Fractured elbows aside though, there was another dose of déjà vu that hit me last Thursday when we had our annual Warner Music UK ‘Mainstage’ Company event. Like the prior two years, the entire UK business got together in a local auditorium to talk strategy, new music and people. This year, we were treated to live appearances and performances by Rumer, Liam Gallagher, new signing the Manor, Biffy Clyro, Jess Glynne and Busted. What an absolute treat!


I had been hoping for ages that one day, our Mainstage event might include Jess Glynne in the line up. Ever since I sat in the auditorium last year, listening to a preview play of ‘Take Me Home’, I have had her album on replay. I even wrote a blog titled ‘Take Me Home’ – inspired by the track. My déjà vu moment last Thursday therefore was of that very song – though this time, Jess was live in the Warner office and I was a couple of rows back, watching her perform.

The hairs on my neck stood up. I recalled, even as little ago as 12 months, listening to that track and feeling choked. Mainstage, a bit like my NYC fountain, has become a bit of milestone for me. The first, in September 2014, came at a point of upheaval in my life, and the event, which is truly superb, gave me a much needed spring in my step and need to feel grateful again for the opportunities that have landed with me. People told me then that I just needed time, but it was hard to believe in that moment.

Then last year, September 2015’s Mainstage, was equally as commemorative and powerful. This time, I was no doubt in a much, much better place, yet when that song came on, when ‘Take Me Home’ blared from the speakers, I was once again choked in a way that I thought I could no longer be. Space had indeed made things better and time indeed had helped to heal, but somehow the song’s lyrics jut captured me, and everything that I continued to feel at periodic intervals.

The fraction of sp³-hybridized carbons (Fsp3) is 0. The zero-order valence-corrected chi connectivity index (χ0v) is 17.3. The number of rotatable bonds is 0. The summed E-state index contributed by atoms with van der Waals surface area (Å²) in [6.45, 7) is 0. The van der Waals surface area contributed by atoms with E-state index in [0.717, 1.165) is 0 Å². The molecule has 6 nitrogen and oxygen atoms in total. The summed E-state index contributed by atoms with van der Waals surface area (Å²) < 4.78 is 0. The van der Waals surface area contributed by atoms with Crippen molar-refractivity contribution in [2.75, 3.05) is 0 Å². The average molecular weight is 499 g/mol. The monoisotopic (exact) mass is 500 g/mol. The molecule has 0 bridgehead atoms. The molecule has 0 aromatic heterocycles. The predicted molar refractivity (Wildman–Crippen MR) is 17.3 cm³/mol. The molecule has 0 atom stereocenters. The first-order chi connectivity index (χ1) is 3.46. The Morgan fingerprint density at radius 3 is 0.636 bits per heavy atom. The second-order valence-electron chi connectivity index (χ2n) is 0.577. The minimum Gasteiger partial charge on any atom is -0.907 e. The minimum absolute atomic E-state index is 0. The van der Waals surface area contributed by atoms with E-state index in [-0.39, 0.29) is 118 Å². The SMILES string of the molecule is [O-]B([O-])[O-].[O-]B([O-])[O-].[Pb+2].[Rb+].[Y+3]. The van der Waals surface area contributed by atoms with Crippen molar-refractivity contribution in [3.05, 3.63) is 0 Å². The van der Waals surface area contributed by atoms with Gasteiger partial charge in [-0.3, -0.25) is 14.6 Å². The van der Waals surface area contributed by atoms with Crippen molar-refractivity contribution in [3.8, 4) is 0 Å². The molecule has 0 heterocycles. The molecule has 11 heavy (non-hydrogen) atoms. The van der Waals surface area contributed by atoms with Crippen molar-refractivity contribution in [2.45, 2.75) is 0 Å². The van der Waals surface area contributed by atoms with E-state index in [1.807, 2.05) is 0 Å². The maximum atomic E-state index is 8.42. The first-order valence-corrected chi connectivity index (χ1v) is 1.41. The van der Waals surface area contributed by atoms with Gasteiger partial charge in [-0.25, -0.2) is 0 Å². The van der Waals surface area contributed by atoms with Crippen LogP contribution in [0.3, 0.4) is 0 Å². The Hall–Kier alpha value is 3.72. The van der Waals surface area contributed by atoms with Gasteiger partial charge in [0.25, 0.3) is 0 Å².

So this year, when Jess came on and played the song, her metaphorical view of life was not lost on me. This time, in 2016, I recognised my readiness to let someone take the wheel from me. I noted how I am ready now to be caught before I hit the ground. I am ready to be home.

Déjà vu has appeared even on this flight today. I recognise one of the air stewardesses; I suppose given my frequent transatlantic commutes that is going to happen eventually, but it’s still always a surprise. I don’t remember which flight I was on, but there’s a reflective part of me that wonders what I was blogging about when I last encountered her, and a part of me that wonders if I was in a better place and blogging to inspire, or whether I was still blogging at that point to nurse my then broken soul.

Like any long journey that I do of late, blogging is a great way to pause in a quiet space and blogging in the air seems to really ignite my creative juices, as well, of course, as being a great way to kill time on the flight. My efficient, and perhaps also effective, way to pass time in travel has become a ritual of sorts that I eagerly look forward to as part of any journey I engage upon.


Partying with a fractured elbow at Mainstage 2016